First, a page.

Web Development

The task of creating content that is accessible to students with disabilities is not a difficult one, but it cannot happen automatically, without thought or design. Web developers and designers must be aware of the issues, they must know the techniques, and they must employ those techniques. In order for this to happen consistently over time, colleges must adopt both a policy and a system that supports Web accessibility.


Quick Tips

Below is a list of tips and tools for designing a web site which
meets accessibility requirements.

Ensure all content and design fits into a logical heading structure.
The reading order should be the same as the visual order.
Be especially careful with light shades of gray, orange, and yellow. Check your contrast levels with WebAIM’s color contrast checker.
True text enlarges better, loads faster, and is easier to translate. Use CSS to style text versus images.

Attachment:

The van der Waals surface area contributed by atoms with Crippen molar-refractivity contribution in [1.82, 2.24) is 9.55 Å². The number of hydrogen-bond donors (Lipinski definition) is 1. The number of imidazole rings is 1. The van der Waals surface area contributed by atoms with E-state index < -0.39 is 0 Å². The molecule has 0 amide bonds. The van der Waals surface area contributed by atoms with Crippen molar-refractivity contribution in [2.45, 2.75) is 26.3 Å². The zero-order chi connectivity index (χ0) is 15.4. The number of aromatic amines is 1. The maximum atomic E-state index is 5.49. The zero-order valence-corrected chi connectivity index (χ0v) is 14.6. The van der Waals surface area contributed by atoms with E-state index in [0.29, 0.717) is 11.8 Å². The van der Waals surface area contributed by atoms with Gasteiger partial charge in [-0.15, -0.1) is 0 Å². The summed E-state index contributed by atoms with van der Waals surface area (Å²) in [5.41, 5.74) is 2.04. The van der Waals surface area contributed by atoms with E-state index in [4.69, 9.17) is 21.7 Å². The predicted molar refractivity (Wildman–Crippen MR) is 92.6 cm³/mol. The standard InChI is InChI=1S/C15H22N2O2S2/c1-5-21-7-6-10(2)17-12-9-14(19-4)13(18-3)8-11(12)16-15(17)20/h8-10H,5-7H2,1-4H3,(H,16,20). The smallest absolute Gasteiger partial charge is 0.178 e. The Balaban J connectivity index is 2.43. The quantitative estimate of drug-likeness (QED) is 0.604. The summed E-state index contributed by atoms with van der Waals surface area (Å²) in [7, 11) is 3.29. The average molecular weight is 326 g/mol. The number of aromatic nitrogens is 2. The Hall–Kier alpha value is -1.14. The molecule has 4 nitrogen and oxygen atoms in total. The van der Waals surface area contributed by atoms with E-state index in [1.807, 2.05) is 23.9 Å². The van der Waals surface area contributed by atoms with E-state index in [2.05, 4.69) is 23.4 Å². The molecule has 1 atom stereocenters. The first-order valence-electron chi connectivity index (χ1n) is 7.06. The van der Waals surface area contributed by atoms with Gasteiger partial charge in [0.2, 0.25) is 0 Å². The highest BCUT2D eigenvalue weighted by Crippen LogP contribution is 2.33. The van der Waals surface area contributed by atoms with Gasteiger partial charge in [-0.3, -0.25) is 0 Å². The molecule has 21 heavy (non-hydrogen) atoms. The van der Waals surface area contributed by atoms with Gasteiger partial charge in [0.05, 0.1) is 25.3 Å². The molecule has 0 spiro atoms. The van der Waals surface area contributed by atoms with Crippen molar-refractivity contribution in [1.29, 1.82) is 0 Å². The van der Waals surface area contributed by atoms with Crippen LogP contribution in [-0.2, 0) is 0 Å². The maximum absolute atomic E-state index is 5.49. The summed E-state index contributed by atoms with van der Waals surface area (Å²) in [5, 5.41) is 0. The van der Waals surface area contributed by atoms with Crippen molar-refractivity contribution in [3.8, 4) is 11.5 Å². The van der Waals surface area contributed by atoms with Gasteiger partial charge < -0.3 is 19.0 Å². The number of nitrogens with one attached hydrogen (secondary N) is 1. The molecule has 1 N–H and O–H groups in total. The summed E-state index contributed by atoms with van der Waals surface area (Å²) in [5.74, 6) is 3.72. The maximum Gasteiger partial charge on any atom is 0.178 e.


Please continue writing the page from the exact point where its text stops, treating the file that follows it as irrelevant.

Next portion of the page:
All caps can be difficult to read and can be read incorrectly by screen readers.
Font size can vary based on the font chosen. Use line height and letter spacing to enhance the legibility of the content.
Don’t make it too long or too short.
Differentiate hyperlinks in the body of the page with underlines or something other than color alone. Avoid “Click Here” in link text. Other ambiguous links, such as “More” or “Continue”, can also be confusing.
Ensure keyboard users can visually identify a focused link. Use the standard dotted line or other non-color designators.
A link for keyboard users to skip navigation should be at the top of the page. It can be hidden, but should be visible when it receives keyboard focus.
If used, provide a play/pause button. Avoid flashing or strobing content: It can cause seizures.
Because users often can’t distinguish or may override page colors, color cannot be the only way information is conveyed.
Ensure form controls have descriptive labels and instructions. Pay close attention to form validation errors and recovery mechanisms.

Online Resources

W3C.org
WebAIM
WAVE Accessibility Checker
WordPress
WordPress Accessibility Blog
Drupal
Drupal Accessibility Blog

About the VLC

The Virtual Learning Community is a collaborative effort of all North Carolina’s Community Colleges to increase the quality and availability of online learning and support services.

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